There's probably a market for Microsoft's vision, says Dave Girouard, general manager of arch rival Google's enterprise division--and it may not be that difficult to achieve, since software-as-a-service providers are going to want their applications to work with a CIO's existing infrastructure. But provisioning and single sign-on are one thing; deeper integration, like porting data from an online CRM system into a legacy ERP package, will be complicated, promises Girouard.

And in the end, superficial integration will not be enough to charm CIOs. The reason that companies will adopt a particular software as a service is that its features are a good fit, says Roger Kay, president of consultancy Endpoint Technologies. Giving CIOs a single place where they can manage their software services is a great idea--but only as long as the management interface preserves the array of features that drove a company to choose a particular software service in the first place, Kay says.

Can Microsoft truly make all sorts of Web applications communicate well and play nicely?

"That's really ambitious," says Kay, noting that Microsoft will have to interact with all kinds of proprietary file formats. "It doesn't mean that they can't do it, but it will be hard."

If Microsoft really wants to be the vendor that companies turn to for managing their IT assets, it will have to learn how to support, well, all of a company's IT assets. "They have to be willing to go cross-platform, and historically Microsoft hasn't been willing to do that," says Goldman Sachs's Sherlund. "It's a bold strategy that will require broad support of other platforms and knowledge of other systems."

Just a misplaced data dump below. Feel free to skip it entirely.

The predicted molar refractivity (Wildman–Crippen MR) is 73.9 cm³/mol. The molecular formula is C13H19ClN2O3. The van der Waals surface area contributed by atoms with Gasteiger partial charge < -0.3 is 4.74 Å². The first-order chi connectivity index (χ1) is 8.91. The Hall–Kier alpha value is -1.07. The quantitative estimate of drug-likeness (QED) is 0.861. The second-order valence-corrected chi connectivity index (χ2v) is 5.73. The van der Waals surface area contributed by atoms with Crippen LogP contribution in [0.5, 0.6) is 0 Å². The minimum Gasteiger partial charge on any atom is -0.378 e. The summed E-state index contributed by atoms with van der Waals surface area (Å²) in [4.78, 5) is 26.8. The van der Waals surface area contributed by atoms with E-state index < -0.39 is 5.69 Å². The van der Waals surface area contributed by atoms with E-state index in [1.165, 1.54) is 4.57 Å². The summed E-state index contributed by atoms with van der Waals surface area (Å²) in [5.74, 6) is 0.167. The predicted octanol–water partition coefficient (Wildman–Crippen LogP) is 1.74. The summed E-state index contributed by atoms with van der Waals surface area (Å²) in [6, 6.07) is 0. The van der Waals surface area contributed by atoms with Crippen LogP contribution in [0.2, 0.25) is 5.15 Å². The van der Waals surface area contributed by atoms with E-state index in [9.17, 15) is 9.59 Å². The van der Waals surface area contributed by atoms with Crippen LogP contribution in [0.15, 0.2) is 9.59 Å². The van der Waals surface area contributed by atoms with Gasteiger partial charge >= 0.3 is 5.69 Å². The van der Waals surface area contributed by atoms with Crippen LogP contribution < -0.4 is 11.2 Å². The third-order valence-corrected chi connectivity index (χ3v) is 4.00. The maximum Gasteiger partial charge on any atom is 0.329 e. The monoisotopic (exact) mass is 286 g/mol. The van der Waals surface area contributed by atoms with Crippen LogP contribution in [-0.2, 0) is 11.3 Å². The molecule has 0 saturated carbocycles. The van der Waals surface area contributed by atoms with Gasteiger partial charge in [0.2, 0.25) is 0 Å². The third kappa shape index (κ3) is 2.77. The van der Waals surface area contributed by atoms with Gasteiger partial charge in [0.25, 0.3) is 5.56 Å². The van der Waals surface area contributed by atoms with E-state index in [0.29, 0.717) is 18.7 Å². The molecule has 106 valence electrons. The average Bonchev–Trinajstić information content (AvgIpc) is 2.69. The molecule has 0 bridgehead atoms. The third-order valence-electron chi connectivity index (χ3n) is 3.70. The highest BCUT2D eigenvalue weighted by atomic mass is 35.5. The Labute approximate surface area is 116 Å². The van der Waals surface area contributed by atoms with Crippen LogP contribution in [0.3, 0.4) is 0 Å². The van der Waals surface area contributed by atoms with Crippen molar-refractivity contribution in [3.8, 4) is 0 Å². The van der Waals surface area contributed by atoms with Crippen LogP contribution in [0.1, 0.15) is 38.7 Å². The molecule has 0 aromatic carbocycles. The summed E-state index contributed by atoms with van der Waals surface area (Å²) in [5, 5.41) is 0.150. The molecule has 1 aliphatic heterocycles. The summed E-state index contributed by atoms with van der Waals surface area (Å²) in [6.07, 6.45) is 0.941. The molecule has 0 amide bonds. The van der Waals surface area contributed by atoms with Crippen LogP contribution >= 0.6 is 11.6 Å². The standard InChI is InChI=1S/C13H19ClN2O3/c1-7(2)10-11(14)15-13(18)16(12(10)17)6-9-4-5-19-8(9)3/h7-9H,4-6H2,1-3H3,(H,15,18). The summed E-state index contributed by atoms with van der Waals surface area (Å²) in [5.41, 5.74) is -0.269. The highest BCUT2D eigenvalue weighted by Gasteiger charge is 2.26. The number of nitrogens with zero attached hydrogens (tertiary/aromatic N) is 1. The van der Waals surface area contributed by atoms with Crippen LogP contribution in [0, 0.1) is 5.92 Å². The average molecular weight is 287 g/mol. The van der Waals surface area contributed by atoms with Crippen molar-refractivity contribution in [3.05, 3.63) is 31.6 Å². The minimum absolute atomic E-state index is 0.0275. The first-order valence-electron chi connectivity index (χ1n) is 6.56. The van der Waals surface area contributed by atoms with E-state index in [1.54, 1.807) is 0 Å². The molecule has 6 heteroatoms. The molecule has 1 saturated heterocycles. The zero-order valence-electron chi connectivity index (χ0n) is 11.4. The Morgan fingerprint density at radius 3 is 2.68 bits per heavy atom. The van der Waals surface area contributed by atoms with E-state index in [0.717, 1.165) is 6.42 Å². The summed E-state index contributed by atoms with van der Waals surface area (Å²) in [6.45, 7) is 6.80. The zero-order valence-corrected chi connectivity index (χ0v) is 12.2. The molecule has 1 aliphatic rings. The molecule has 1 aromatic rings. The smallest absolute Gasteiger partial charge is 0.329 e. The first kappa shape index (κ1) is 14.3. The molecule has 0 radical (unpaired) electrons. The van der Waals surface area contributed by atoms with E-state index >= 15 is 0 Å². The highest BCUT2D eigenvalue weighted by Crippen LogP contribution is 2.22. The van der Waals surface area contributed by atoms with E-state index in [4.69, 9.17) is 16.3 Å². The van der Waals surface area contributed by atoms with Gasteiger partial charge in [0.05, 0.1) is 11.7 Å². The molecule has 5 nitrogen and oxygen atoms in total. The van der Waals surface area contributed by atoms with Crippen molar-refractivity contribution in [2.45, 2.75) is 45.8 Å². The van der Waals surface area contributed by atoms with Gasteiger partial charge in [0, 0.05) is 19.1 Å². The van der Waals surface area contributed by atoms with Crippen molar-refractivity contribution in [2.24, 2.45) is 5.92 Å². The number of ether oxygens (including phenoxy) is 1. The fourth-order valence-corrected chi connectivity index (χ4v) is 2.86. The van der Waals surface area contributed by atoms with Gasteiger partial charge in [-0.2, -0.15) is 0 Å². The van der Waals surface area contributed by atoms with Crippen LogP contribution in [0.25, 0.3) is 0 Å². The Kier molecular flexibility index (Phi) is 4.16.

At the moment, all Microsoft is offering is talk. But at least it's talk that CIOs already using open source want to hear.

"The reality of the world is a lot of companies are built through acquisition," says Ron Markezich, Microsoft's CIO. "As you build through acquisition you have a lot of different platforms, and the CIO doesn't always have the power or the budget to standardize." Markezich says that it will be up to Microsoft to learn how to work with the other systems. "Take open source," he says. "We interact with it now, but it's difficult. But it's something we have to do."

For a Microsoft executive, using "open source" in a sentence without an introductory pejorative is the first step in what promises to be a multiyear struggle.

Can they pull it off?

Putting the technology challenges aside, there are other reasons to doubt Microsoft's ability to execute its vision. "Their approach has always been 'put in our stuff,'" says Forrester's Rymer. Changing that will require a large cultural shift for a company that has more than 71,000 employees and is about to lose its guiding visionary, now that chairman and cofounder Bill Gates announced in June that he will leave the company in 2008.

Another challenge is this cultural shift will have to take place at the same time the company is marketing Vista and Office, two products only tangentially related to Microsoft's long-term strategy. Over the next year-plus, it's unlikely that a CIO will be able to turn on a TV or read a magazine without seeing an advertisement for Office or Vista. This will keep the company's marketing and sales organizations squarely focused on the company's old product-oriented business model. In fact, for all the talk about the Live initiative in the business and IT press, trying to find out about it from Microsoft's sales department is very difficult. Barbara Gordon, Microsoft's VP of enterprise sales, says she doesn't sell 'Live' anything and doesn't know when her organization will. They're focused on selling Vista.

Customers see this reality too. "I don't think that Vista is the link between the current environment and the Web services one," says Norton Healthcare's Devenuto, who has been beta-testing Vista for Microsoft. It's a more secure operating system, he says, "not a transitional tool."